Heating vents in your home can be noisy, dirty, and inefficient. Baseboard heaters are often positioned underneath windows, meaning much of the heat can be lost through poor insulation. Radiant heating, on the other hand, creates evenly distributed heat from under the floor. There is no noise or blowing air, and the increased efficiency can save you lots of money on heating bills. Radiant heating uses either hot water pipes embedded in the flooring or electric mats just under the finished flooring. This guide will help you understand the basics of the installation process.
Types Of Radiant Heating
There are two types of radiant heating you might use. The first one, electric heating, is the simplest to install. The second, hydronic heating, requires a more significant commitment but has more cost-saving value.
Electric Heating Installation
Hydronic heating systems can be installed above or below the subfloor; in fact, the most efficient way to install them is in the concrete foundation. But electric heating must be installed above the subfloor, so the heat source is heating the finished flooring, not the subfloor. The most efficient way of installing electric flooring is to place mesh or fiber mats with heating cables embedded in them under a tile or linoleum floor. The installation and wiring of the heating pad is generally pretty simple, but as with all electrical projects, caution is critical.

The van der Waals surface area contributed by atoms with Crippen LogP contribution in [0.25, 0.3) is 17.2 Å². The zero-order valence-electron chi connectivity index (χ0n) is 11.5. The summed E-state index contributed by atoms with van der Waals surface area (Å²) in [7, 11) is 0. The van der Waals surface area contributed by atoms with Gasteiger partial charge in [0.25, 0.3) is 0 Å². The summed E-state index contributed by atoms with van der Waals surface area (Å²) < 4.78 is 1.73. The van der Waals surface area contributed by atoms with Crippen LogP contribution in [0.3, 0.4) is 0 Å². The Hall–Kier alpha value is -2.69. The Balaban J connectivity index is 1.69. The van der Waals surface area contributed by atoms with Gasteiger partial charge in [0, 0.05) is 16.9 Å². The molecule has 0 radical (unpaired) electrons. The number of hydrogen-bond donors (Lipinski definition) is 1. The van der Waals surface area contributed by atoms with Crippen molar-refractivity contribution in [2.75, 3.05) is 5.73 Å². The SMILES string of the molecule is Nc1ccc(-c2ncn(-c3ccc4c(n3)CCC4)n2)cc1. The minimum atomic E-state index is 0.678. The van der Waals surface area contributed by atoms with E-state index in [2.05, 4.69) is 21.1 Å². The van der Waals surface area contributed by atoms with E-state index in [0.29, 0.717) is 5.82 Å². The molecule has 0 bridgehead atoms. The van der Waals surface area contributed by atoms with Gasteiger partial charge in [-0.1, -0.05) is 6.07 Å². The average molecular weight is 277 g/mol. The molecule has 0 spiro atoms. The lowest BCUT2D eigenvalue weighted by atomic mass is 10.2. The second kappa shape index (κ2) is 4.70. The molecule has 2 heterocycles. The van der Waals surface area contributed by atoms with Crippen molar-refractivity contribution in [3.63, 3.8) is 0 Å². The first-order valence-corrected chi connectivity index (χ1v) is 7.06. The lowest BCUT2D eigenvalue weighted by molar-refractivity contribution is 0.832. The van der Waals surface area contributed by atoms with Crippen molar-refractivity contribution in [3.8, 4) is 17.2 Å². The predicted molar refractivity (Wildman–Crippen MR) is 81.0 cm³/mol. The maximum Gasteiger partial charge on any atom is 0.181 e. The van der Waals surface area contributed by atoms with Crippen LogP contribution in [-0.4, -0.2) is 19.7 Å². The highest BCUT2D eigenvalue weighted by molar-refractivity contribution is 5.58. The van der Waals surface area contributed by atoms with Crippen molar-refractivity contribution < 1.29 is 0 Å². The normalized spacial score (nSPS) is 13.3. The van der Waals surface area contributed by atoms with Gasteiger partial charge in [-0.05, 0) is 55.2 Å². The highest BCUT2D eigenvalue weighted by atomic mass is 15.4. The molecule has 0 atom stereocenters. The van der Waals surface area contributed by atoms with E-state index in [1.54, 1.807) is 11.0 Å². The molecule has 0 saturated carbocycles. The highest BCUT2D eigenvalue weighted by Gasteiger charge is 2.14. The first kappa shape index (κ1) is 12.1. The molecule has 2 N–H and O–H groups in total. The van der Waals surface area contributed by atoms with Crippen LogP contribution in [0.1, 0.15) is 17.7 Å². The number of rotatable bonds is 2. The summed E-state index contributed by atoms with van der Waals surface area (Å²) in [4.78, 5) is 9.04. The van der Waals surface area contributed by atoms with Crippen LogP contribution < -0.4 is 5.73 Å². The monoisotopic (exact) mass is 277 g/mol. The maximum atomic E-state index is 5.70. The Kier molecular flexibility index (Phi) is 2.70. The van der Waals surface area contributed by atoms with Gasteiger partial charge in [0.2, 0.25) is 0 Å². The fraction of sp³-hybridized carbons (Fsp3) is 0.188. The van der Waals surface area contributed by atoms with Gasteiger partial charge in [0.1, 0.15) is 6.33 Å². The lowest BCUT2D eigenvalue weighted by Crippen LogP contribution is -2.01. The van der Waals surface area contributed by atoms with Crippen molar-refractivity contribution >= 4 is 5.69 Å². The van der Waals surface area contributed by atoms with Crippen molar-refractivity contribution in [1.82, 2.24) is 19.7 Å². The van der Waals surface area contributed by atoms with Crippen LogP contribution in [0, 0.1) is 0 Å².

Hydronic Heating Installation
This procedure is a bit more labor-intensive and is therefore usually reserved for new housing projects. Hot water from a water heater or boiler is pumped through polyurethane tubing installed above or below the subfloor. The tubing can also be submerged directly into the concrete foundation. The tubing is snaked through the area in long loops about 9 inches apart. Maintenance and upkeep are essential elements of hydronic heating, and no hydronic system should be installed by an amateur.
Maintenance And Upkeep
It’s very important to get yearly checkups on your hydronic heating system to ensure that it continues to be safe and cost-effective. Deposits of calcium or rust on the water heater may indicate that it’s being overworked. A certified radiant heating technician will check the combustion, operation valves, and pressure release system of your water heater to ensure it continues to work at full efficiency year after year.
If you have more questions about installing or maintaining your electric or hydronic heating system, call The Earth Heating today at (503) 788-7777.